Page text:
An intermediate euglena?

You might remember euglena from your biology days peering at tiny critters under the microscope. Euglena was that weird one-celled organism that could swim around like an animal but photosynthesize like a plant. Turns out there are a number of euglena-like organisms (euglenids) that are also photosynthetic but appear to have evolved from one-celled organisms that are "phagotrophic." Phagotrophic is a fancy word that basically means that the non-photosynthetic euglenids get their energy from eating other stuff. The question is how do you evolve from one to the other? Seems like a big change in lifestyle. Imagine if I suddenly stopped eating, turned green, and started laying out in the sun in my underpants. OK, maybe you don't want to imagine that, but that's the kind of change we're talking about.

In a recent paper from BMC Evolutionary Biology, Yamaguchi et al. report the discovery of a euglenid named Rapaza viridis that appears to be able to get energy in two different ways. It's capable of eating, and it needs to eat a particular kind of algae in order to survive. Rapaza cells also possess the ability to photosynthesize, and they cannot survive longer than a week in the dark even when supplied with plenty of algae to eat. What's even weirder is that Rapaza appears to have two types of chloroplasts, the cellular structures where photosynthesis takes place. One chloroplast from Rapaza looks like a regular photosynthetic euglenid chloroplast, but the other looks like a chloroplast from the algae that it eats. I'm sure there's a very interesting story going on at the molecular level, regulating the appropriation of chloroplasts and possibly other items from the algae that Rapaza eats. Hopefully, future research will illuminate this fascinating relationship.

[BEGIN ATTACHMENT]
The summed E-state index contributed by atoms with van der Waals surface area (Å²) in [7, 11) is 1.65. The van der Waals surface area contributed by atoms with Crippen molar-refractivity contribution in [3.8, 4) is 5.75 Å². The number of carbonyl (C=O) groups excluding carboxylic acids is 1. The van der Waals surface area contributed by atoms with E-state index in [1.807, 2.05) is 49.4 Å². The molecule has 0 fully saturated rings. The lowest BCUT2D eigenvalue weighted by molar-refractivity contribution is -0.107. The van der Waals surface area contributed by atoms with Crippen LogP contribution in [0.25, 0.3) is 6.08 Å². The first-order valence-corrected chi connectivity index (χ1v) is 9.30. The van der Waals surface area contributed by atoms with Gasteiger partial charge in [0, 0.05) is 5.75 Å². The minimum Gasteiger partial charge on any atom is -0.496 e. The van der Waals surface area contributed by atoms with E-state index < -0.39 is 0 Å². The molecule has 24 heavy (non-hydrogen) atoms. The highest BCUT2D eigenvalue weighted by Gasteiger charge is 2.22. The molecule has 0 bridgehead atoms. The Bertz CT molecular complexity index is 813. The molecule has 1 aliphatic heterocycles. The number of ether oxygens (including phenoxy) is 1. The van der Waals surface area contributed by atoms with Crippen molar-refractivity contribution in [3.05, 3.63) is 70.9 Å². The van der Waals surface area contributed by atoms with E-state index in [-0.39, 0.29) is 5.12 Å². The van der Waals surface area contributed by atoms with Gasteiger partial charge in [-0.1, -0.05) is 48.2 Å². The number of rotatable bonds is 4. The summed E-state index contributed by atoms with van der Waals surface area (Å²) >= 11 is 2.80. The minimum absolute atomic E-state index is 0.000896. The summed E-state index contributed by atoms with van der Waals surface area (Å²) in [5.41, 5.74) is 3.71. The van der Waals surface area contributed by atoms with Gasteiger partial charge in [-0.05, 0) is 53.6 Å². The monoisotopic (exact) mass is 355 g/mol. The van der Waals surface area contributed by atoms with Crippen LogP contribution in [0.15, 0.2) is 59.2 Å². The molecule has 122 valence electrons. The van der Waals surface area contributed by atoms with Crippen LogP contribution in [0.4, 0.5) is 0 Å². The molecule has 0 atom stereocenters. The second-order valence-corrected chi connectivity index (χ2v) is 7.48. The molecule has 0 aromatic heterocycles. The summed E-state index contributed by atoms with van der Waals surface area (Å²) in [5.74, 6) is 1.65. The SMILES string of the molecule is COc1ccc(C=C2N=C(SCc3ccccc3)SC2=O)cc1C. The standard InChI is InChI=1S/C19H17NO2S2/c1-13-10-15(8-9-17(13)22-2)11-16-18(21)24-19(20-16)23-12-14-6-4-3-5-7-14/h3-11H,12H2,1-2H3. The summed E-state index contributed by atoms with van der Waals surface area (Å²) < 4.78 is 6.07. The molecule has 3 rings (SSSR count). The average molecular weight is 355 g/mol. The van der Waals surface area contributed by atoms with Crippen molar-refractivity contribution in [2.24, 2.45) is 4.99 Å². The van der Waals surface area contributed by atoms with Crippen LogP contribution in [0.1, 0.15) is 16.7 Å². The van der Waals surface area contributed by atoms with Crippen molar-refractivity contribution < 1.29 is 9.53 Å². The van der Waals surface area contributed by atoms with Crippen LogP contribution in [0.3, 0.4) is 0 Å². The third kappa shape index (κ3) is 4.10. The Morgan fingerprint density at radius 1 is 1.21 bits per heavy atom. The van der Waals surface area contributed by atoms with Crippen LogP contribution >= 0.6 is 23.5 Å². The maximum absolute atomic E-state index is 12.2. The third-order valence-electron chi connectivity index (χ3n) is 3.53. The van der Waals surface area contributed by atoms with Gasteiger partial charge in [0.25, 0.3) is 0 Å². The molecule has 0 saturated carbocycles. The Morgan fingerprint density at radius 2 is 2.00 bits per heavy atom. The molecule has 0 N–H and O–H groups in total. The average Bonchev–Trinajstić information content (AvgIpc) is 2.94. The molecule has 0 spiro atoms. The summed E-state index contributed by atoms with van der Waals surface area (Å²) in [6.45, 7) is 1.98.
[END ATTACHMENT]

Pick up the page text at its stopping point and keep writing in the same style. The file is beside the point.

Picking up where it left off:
Rapaza makes a fascinating intermediate form between the eating and photosynthesizing euglenids. It's like the photosynthesizing euglenids because it needs to get its energy from photosynthesis, but it's like the eating euglenids because it can eat algae. What makes it even more interesting is that a molecular phylogeny puts Rapaza on a branch between the eating and the photosynthetic euglenids (that means it looks very much like a "transitional form"). Like some other intermediate forms, though, Rapaza has traits from two different groups rather than intermediate traits (I should note that that's not true for all intermediates): it has euglenid and algal chloroplasts, not something "in between." Does this mean we should view all euglenids as members of the same created kind? Time will tell, but Rapaza definitely stands as a great example of the kind of complicated, symbiotic relationships found among one-celled organisms.

Yamaguchi et al. 2012. Morphostasis in a novel eukaryote illuminates the evolutionary transition from phagotrophy to phototrophy: description of Rapaza viridis n. gen. et sp. (Euglenozoa, Euglenida). BMC Evol Biol 12:29.

(photo from wikipedia)

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